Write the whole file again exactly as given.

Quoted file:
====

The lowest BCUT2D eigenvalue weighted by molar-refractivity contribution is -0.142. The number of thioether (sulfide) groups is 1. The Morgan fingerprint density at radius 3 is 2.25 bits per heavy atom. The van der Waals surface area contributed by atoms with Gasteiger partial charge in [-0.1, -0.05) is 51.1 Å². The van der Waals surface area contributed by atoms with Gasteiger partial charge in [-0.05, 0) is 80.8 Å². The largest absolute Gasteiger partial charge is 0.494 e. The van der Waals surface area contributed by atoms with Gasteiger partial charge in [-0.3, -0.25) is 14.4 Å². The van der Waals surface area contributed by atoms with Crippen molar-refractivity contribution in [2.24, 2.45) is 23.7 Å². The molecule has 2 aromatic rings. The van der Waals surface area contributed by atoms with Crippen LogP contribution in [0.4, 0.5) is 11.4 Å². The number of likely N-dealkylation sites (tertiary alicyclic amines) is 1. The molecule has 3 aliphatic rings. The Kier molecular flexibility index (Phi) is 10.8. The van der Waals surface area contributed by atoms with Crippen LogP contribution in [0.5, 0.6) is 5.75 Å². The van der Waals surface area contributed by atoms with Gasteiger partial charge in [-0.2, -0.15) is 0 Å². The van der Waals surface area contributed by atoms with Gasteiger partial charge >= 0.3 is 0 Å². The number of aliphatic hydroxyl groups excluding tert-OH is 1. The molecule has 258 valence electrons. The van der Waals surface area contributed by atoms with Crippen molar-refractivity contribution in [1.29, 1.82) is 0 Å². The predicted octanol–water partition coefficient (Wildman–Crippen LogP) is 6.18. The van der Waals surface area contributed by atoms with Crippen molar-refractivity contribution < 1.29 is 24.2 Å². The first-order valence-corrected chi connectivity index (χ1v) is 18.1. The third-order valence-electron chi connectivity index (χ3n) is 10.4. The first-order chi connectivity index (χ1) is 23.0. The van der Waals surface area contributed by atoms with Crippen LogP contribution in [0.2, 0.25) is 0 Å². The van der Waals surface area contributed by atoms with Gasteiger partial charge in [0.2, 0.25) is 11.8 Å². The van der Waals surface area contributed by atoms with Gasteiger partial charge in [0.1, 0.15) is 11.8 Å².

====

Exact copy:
The lowest BCUT2D eigenvalue weighted by molar-refractivity contribution is -0.142. The number of thioether (sulfide) groups is 1. The Morgan fingerprint density at radius 3 is 2.25 bits per heavy atom. The van der Waals surface area contributed by atoms with Gasteiger partial charge in [-0.1, -0.05) is 51.1 Å². The van der Waals surface area contributed by atoms with Gasteiger partial charge in [-0.05, 0) is 80.8 Å². The largest absolute Gasteiger partial charge is 0.494 e. The van der Waals surface area contributed by atoms with Gasteiger partial charge in [-0.3, -0.25) is 14.4 Å². The van der Waals surface area contributed by atoms with Crippen molar-refractivity contribution in [2.24, 2.45) is 23.7 Å². The molecule has 2 aromatic rings. The van der Waals surface area contributed by atoms with Crippen LogP contribution in [0.4, 0.5) is 11.4 Å². The number of likely N-dealkylation sites (tertiary alicyclic amines) is 1. The molecule has 3 aliphatic rings. The Kier molecular flexibility index (Phi) is 10.8. The van der Waals surface area contributed by atoms with Crippen LogP contribution in [0.5, 0.6) is 5.75 Å². The van der Waals surface area contributed by atoms with Gasteiger partial charge in [-0.2, -0.15) is 0 Å². The van der Waals surface area contributed by atoms with Gasteiger partial charge >= 0.3 is 0 Å². The number of aliphatic hydroxyl groups excluding tert-OH is 1. The molecule has 258 valence electrons. The van der Waals surface area contributed by atoms with Crippen molar-refractivity contribution in [1.29, 1.82) is 0 Å². The predicted octanol–water partition coefficient (Wildman–Crippen LogP) is 6.18. The van der Waals surface area contributed by atoms with Crippen molar-refractivity contribution < 1.29 is 24.2 Å². The first-order valence-corrected chi connectivity index (χ1v) is 18.1. The third-order valence-electron chi connectivity index (χ3n) is 10.4. The first-order chi connectivity index (χ1) is 23.0. The van der Waals surface area contributed by atoms with Crippen LogP contribution in [0.2, 0.25) is 0 Å². The van der Waals surface area contributed by atoms with Gasteiger partial charge in [0.2, 0.25) is 11.8 Å². The van der Waals surface area contributed by atoms with Gasteiger partial charge in [0.1, 0.15) is 11.8 Å².